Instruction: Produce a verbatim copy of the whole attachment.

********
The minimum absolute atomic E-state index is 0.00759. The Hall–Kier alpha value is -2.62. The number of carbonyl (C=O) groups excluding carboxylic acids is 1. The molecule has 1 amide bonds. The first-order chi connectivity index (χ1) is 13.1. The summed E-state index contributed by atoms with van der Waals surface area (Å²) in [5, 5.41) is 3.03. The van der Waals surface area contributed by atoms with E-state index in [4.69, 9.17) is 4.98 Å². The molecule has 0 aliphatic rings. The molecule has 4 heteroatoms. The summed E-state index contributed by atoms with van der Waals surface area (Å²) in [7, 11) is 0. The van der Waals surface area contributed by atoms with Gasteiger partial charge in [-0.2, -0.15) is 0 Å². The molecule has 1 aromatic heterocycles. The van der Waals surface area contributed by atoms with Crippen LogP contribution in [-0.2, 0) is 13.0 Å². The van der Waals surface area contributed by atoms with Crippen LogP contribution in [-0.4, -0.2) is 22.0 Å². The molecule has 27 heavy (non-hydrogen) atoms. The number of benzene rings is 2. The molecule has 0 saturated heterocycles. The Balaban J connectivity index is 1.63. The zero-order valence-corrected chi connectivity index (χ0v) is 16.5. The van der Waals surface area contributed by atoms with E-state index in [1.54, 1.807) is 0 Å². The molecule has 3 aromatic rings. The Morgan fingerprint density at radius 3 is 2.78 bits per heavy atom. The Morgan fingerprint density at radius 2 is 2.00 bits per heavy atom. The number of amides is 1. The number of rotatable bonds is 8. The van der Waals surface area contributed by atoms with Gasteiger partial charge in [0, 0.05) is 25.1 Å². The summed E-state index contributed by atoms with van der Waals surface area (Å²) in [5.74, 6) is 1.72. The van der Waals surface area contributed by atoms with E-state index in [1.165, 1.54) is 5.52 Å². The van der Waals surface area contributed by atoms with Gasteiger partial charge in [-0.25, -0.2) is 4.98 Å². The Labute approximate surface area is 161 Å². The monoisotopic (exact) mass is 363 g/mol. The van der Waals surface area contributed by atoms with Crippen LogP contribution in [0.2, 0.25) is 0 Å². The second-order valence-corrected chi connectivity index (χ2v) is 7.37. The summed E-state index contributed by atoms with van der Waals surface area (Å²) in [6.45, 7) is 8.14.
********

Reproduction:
The minimum absolute atomic E-state index is 0.00759. The Hall–Kier alpha value is -2.62. The number of carbonyl (C=O) groups excluding carboxylic acids is 1. The molecule has 1 amide bonds. The first-order chi connectivity index (χ1) is 13.1. The summed E-state index contributed by atoms with van der Waals surface area (Å²) in [5, 5.41) is 3.03. The van der Waals surface area contributed by atoms with E-state index in [4.69, 9.17) is 4.98 Å². The molecule has 0 aliphatic rings. The molecule has 4 heteroatoms. The summed E-state index contributed by atoms with van der Waals surface area (Å²) in [7, 11) is 0. The van der Waals surface area contributed by atoms with Gasteiger partial charge in [-0.2, -0.15) is 0 Å². The molecule has 1 aromatic heterocycles. The van der Waals surface area contributed by atoms with Crippen LogP contribution in [-0.2, 0) is 13.0 Å². The van der Waals surface area contributed by atoms with Crippen LogP contribution in [-0.4, -0.2) is 22.0 Å². The molecule has 27 heavy (non-hydrogen) atoms. The number of benzene rings is 2. The molecule has 0 saturated heterocycles. The Balaban J connectivity index is 1.63. The zero-order valence-corrected chi connectivity index (χ0v) is 16.5. The van der Waals surface area contributed by atoms with E-state index in [1.54, 1.807) is 0 Å². The molecule has 3 aromatic rings. The Morgan fingerprint density at radius 3 is 2.78 bits per heavy atom. The Morgan fingerprint density at radius 2 is 2.00 bits per heavy atom. The number of amides is 1. The number of rotatable bonds is 8. The van der Waals surface area contributed by atoms with Gasteiger partial charge in [0, 0.05) is 25.1 Å². The summed E-state index contributed by atoms with van der Waals surface area (Å²) in [5.74, 6) is 1.72. The van der Waals surface area contributed by atoms with E-state index in [1.165, 1.54) is 5.52 Å². The van der Waals surface area contributed by atoms with Gasteiger partial charge in [-0.25, -0.2) is 4.98 Å². The Labute approximate surface area is 161 Å². The monoisotopic (exact) mass is 363 g/mol. The van der Waals surface area contributed by atoms with Crippen LogP contribution in [0.2, 0.25) is 0 Å². The second-order valence-corrected chi connectivity index (χ2v) is 7.37. The summed E-state index contributed by atoms with van der Waals surface area (Å²) in [6.45, 7) is 8.14.